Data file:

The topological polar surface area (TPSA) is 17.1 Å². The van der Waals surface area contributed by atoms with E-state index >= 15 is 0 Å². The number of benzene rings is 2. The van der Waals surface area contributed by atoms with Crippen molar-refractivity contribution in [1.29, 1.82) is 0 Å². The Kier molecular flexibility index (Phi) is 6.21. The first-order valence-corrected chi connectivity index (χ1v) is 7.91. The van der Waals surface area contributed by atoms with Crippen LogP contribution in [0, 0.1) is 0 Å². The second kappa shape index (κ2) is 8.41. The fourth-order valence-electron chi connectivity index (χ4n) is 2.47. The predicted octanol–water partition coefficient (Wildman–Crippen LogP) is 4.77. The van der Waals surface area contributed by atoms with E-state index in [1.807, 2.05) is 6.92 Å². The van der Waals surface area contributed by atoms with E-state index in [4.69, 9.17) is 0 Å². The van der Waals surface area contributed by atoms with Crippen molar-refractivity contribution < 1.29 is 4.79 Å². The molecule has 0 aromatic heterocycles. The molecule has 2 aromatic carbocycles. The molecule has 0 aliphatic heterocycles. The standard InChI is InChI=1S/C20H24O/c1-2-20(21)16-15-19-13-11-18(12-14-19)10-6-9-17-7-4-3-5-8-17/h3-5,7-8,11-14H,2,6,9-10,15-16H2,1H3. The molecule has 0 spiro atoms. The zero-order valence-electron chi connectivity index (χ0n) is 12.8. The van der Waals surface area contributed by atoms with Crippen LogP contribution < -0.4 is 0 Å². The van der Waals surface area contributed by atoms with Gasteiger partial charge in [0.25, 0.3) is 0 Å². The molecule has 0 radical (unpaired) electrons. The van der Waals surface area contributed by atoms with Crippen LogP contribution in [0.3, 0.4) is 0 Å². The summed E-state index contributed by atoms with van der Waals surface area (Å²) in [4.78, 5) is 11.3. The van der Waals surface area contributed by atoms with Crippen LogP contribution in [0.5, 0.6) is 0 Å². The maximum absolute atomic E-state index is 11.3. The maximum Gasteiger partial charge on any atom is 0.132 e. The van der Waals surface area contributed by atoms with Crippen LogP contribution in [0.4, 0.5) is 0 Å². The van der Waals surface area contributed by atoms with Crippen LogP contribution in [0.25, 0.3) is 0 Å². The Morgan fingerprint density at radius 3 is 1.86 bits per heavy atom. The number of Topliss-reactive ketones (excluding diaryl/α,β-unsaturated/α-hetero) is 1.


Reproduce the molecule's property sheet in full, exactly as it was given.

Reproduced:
The topological polar surface area (TPSA) is 17.1 Å². The van der Waals surface area contributed by atoms with E-state index >= 15 is 0 Å². The number of benzene rings is 2. The van der Waals surface area contributed by atoms with Crippen molar-refractivity contribution in [1.29, 1.82) is 0 Å². The Kier molecular flexibility index (Phi) is 6.21. The first-order valence-corrected chi connectivity index (χ1v) is 7.91. The van der Waals surface area contributed by atoms with Crippen LogP contribution in [0, 0.1) is 0 Å². The second kappa shape index (κ2) is 8.41. The fourth-order valence-electron chi connectivity index (χ4n) is 2.47. The predicted octanol–water partition coefficient (Wildman–Crippen LogP) is 4.77. The van der Waals surface area contributed by atoms with E-state index in [1.807, 2.05) is 6.92 Å². The van der Waals surface area contributed by atoms with E-state index in [4.69, 9.17) is 0 Å². The van der Waals surface area contributed by atoms with Crippen molar-refractivity contribution < 1.29 is 4.79 Å². The molecule has 0 aromatic heterocycles. The molecule has 2 aromatic carbocycles. The molecule has 0 aliphatic heterocycles. The standard InChI is InChI=1S/C20H24O/c1-2-20(21)16-15-19-13-11-18(12-14-19)10-6-9-17-7-4-3-5-8-17/h3-5,7-8,11-14H,2,6,9-10,15-16H2,1H3. The molecule has 0 spiro atoms. The zero-order valence-electron chi connectivity index (χ0n) is 12.8. The van der Waals surface area contributed by atoms with Crippen LogP contribution < -0.4 is 0 Å². The van der Waals surface area contributed by atoms with Gasteiger partial charge in [0.25, 0.3) is 0 Å². The molecule has 0 radical (unpaired) electrons. The van der Waals surface area contributed by atoms with Crippen LogP contribution in [0.3, 0.4) is 0 Å². The summed E-state index contributed by atoms with van der Waals surface area (Å²) in [4.78, 5) is 11.3. The van der Waals surface area contributed by atoms with Crippen LogP contribution in [0.5, 0.6) is 0 Å². The maximum absolute atomic E-state index is 11.3. The maximum Gasteiger partial charge on any atom is 0.132 e. The van der Waals surface area contributed by atoms with Crippen LogP contribution in [0.4, 0.5) is 0 Å². The van der Waals surface area contributed by atoms with Crippen LogP contribution in [0.25, 0.3) is 0 Å². The Morgan fingerprint density at radius 3 is 1.86 bits per heavy atom. The number of Topliss-reactive ketones (excluding diaryl/α,β-unsaturated/α-hetero) is 1.